The pickup truck segment, in particular, is expected to benefit from an improving housing market, climbing to a 15.2-percent share this year from 13.7 percent in 2014, NADA said.
On the downside, small and midsized cars are likely to face a tougher market in 2015. Mr. Szakaly said he expects incentives to rise on small and midsize vehicles while hybrid sales are expected to be slower as long as the price of oil remains relatively low.
Midsize cars are expected to decline in share of total light vehicle sales to 17 percent from 18.6 percent, while small cars are expected to lose 1 percent of share.
“The one area where prices and segment share are likely to remain stable is in the luxury segment,” Mr. Szakaly said. “A strong luxury brand, in any retail business, will hold extra goodwill that a consumer is willing to pay for.”
NADA's economic outlook calls for gross domestic product to be up 3.1 percent in 2015, with the potential for growth to exceed that level.
“The U.S. economy is poised to accelerate in 2015,” Mr. Szakaly said. “The only negative remains stagnant wages. If we see some sustained rise in incomes, GDP could easily exceed our forecast.”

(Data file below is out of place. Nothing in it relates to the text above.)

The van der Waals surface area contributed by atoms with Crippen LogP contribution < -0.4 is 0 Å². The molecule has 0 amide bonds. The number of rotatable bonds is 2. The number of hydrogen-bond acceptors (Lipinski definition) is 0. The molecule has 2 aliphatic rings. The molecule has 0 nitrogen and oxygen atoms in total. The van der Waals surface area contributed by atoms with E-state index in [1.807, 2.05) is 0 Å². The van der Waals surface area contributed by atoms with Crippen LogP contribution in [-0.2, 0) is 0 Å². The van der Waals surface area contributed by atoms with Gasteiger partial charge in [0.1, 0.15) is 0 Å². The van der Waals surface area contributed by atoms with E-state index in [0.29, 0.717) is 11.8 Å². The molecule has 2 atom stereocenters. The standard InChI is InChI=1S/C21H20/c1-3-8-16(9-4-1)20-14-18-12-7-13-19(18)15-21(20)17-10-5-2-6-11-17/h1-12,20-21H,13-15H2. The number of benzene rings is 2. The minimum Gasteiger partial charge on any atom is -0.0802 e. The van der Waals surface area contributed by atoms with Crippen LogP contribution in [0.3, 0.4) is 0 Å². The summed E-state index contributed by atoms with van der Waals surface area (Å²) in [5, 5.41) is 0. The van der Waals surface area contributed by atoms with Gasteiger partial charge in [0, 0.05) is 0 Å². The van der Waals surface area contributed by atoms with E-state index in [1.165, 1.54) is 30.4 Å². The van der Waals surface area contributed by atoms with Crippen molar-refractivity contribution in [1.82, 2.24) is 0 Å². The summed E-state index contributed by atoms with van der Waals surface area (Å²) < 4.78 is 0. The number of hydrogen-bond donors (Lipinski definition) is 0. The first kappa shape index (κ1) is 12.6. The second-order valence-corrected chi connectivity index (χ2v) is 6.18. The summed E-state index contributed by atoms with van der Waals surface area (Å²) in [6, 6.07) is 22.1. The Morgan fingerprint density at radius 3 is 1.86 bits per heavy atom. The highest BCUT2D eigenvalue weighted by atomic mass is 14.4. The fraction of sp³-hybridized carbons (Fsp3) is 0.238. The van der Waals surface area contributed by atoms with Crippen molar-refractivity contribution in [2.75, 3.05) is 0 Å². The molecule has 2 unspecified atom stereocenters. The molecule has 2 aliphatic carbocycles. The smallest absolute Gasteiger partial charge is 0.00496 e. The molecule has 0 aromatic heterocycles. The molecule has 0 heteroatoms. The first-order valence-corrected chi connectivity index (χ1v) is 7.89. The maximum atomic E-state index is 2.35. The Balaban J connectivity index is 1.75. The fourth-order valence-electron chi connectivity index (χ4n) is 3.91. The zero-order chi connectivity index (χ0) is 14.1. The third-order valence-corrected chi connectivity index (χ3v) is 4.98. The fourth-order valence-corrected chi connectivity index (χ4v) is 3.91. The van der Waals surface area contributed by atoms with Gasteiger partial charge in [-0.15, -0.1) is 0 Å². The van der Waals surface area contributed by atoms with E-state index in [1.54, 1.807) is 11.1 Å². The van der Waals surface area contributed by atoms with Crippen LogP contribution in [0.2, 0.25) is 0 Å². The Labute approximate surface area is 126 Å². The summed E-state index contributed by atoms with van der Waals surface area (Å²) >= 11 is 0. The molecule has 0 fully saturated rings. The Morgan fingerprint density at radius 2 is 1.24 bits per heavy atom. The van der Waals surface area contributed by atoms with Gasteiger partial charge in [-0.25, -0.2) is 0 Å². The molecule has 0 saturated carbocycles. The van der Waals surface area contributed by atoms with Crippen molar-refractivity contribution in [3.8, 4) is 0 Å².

The association noted there is little threat of inflation, though key policy rates from the Federal Reserve are expected to rise 50 basis points by year-end.
“Interest rates have to raise, admittedly the chaos in some overseas markets and the strong deflationary pressures from a rising U.S. dollar and a slowing Chinese economy leave room for rates to rise slowly,” he said.
“The bottom line is that it will be a good year for consumers with great products that last longer, are more fuel efficient and are safer than ever before,” Mr. Szakaly said added. “It's always been about consumer choice and the benefits of a competitive market, and that is definitely what we have.”
NADA represents more than 16,200 domestic and international new-car dealership franchises.